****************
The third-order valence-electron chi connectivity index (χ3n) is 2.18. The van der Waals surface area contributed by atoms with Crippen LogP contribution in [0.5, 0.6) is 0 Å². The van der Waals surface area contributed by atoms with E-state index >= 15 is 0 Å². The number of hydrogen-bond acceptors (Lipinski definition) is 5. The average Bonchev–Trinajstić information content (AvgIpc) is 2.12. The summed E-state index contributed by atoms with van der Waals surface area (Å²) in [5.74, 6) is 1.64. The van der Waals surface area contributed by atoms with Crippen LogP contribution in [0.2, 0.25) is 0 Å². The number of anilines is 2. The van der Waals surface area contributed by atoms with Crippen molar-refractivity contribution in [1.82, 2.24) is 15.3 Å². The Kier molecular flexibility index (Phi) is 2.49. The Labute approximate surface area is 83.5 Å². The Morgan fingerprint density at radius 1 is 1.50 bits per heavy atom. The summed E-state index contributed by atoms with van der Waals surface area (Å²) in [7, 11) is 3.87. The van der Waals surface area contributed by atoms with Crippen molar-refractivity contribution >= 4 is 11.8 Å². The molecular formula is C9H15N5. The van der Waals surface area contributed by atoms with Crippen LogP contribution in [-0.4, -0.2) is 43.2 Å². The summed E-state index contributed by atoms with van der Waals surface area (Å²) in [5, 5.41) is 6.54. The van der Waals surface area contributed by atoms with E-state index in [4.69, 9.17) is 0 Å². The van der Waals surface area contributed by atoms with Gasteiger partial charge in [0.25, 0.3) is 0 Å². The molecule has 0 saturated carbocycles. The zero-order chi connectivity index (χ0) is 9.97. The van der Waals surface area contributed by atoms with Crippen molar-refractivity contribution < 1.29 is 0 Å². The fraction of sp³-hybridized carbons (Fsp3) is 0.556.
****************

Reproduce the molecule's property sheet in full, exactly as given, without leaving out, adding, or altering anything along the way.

The third-order valence-electron chi connectivity index (χ3n) is 2.18. The van der Waals surface area contributed by atoms with Crippen LogP contribution in [0.5, 0.6) is 0 Å². The van der Waals surface area contributed by atoms with E-state index >= 15 is 0 Å². The number of hydrogen-bond acceptors (Lipinski definition) is 5. The average Bonchev–Trinajstić information content (AvgIpc) is 2.12. The summed E-state index contributed by atoms with van der Waals surface area (Å²) in [5.74, 6) is 1.64. The van der Waals surface area contributed by atoms with Crippen LogP contribution in [0.2, 0.25) is 0 Å². The number of anilines is 2. The van der Waals surface area contributed by atoms with Crippen molar-refractivity contribution in [1.82, 2.24) is 15.3 Å². The Kier molecular flexibility index (Phi) is 2.49. The Labute approximate surface area is 83.5 Å². The Morgan fingerprint density at radius 1 is 1.50 bits per heavy atom. The summed E-state index contributed by atoms with van der Waals surface area (Å²) in [7, 11) is 3.87. The van der Waals surface area contributed by atoms with Crippen molar-refractivity contribution >= 4 is 11.8 Å². The molecular formula is C9H15N5. The van der Waals surface area contributed by atoms with Crippen LogP contribution in [-0.4, -0.2) is 43.2 Å². The summed E-state index contributed by atoms with van der Waals surface area (Å²) in [5, 5.41) is 6.54. The van der Waals surface area contributed by atoms with E-state index in [4.69, 9.17) is 0 Å². The van der Waals surface area contributed by atoms with Gasteiger partial charge in [0.25, 0.3) is 0 Å². The molecule has 0 saturated carbocycles. The zero-order chi connectivity index (χ0) is 9.97. The van der Waals surface area contributed by atoms with Crippen molar-refractivity contribution < 1.29 is 0 Å². The fraction of sp³-hybridized carbons (Fsp3) is 0.556.